Director: Matthew Lillard
Rating: PG (for sexual and drug content, and brief violent images.)
Running Time: 94 Minutes
Release Date: October 5, 2012
Home Video Release Date: TBD
North American Box Office: $TBD
Whippany Park Productions, Whitewater Films, and ARC Entertainment.
Written by: Michael M.B. Galvin and Peter Speakman; adapted from the novel of the same name by KL Going.
★★★ (out of 5 stars)
Obese, depressed, and socially awkward high schooler Troy (Jacob Wysocki) is rescued at the very last second from stepping in front of a bus in the opening minutes of Matthew Lillard’s directorial debut Fat Kid Rules The World. While this may appear to be one of the more unappealing ways to open a story, Fat Kid Rules The World is an interesting look into the minds of the outcast kids in every high school, those who are marginalized and bullied, yet absorb their pain and try to find any good they can.
Troy has ballooned in weight since experiencing a recent family tragedy and his former military dad (Billy Campbell) is cold and emotionally uninviting to Troy’s emotional state. He has a decent relationship with his brother, but has next to nothing in common with him. In his room a lot, Troy plays interactive videogames and slides his mind into fantasies surrounding sex and violence. He likes girls but never thinks anyone could like him back. His perceived embarrassments affect him about as subtly as a knife gutting out his insides.
Saving him from the suicide is Marcus (Matt O’Leary),who is intriguing to Troy but soon presents with a lot of unstable emotions and personality quirks. Hyper and impulsive, Marcus is a drug addict and a hustler, recently expelled from Troy’s high school, and feels that for saving his life, Troy owes him a favor. Marcus has been kicked out of a rock band he helped create and now wants Troy to play drums in his new band. Unfortunately, Troy cannot play drums but Marcus cares less about that and more about using Troy to get back at his former band. Marcus integrates himself into Troy’s family and soon, Troy’s dad is trying to support his son gaining a new friend, but also protect his family from the unpredictable Marcus’ possible motives.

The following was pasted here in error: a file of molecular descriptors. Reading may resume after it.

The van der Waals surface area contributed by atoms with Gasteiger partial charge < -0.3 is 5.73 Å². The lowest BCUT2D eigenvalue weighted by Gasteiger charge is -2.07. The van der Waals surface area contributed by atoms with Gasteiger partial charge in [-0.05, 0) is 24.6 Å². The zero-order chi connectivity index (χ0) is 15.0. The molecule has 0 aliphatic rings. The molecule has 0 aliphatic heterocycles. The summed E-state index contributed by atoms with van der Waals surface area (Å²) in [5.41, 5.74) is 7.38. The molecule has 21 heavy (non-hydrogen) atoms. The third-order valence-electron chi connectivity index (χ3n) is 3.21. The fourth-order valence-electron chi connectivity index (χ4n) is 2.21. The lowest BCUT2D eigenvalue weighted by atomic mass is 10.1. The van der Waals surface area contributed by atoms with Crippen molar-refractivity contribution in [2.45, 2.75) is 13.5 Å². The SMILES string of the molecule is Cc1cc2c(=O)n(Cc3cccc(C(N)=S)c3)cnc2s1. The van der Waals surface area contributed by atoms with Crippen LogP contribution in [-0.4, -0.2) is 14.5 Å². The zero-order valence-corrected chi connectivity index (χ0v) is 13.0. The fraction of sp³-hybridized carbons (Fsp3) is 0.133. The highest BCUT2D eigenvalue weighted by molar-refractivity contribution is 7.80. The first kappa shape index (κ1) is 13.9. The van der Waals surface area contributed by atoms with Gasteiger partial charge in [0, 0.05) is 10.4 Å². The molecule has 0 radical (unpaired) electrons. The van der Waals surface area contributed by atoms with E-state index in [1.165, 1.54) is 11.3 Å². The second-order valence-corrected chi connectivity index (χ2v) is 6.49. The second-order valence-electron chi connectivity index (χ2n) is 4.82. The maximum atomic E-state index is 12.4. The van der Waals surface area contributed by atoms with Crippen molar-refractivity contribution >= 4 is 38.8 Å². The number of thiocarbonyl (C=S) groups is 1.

Based on the 2003 book of the same name by KL Going, Matthew Lillard has tried to bring Fat Kid Rules The World to the big screen for nearly a decade, feeling drawn to the themes of the story and relating to the emotional disturbances in Troy. With Jacob Wysocki, Lillard has a selected a charismatic young actor who drew raves in a similar performance in the 2011 indie Terri. Wysocki is good, but the real gem comes with Matt O’Leary’s performance as the troubled and addiction sick Marcus. O’Leary, all grown up and unrecognizable from his supporting work as Gary Giggles in Robert Rodriguez’s Spy Kids films, is an unbundled mess of energies, a manipulative soul who takes great joy in creating chaos so he can dip and dart around, angling to get what he wants. While O’Leary verges on overkill at times, he shows here, as he did in the comedy/drama Natural Selection earlier in 2012, he is a talent worth keeping an eye on.
Fat Kid Rules The World stumbles around aimlessly at times, especially when Troy delves into his fantasies and the screenplay forces an awkward and poorly written love interest for Troy in the form of the rebellious Isabel (Lili Simmons). Despite being weighted down with the indie movie anchor of well intentioned but obvious singer/songwriter music cues (by Pearl Jam guitarist Mike McCready) and scenes that are replicated from other like-minded indie productions, I still found Fat Kid Rules The World a worthwhile endeavor.
For Matthew Lillard, it will be interesting to see how he moves forward as a filmmaker and this ensemble of young actors are all good actors who may start popping up in different projects in the future. Far from perfect, Fat Kid Rules The World has a good heart and a winning attitude, allowing its missteps to be minor and its ultimate message of acceptance to be one that is easy to embrace and consider.
SHOULD I SEE IT?
- A good film, if the film finds an audience, this could be a film lots of teenagers and young adults watch time and time again.
- Remember Matt O’Leary. He is a really good actor.
- Matthew Lillard exhibits good potential and wherewithal behind the camera. Curious as to his next venture.
- The cliches become obvious and may exceed a tipping point for viewers who watch a fair amount of teen-based dramedies.
- A fair amount of people may not care in the least about any of this.
- The pace is rather measured, which may frustrate people who want the story to move at a more enticing and engaging clip.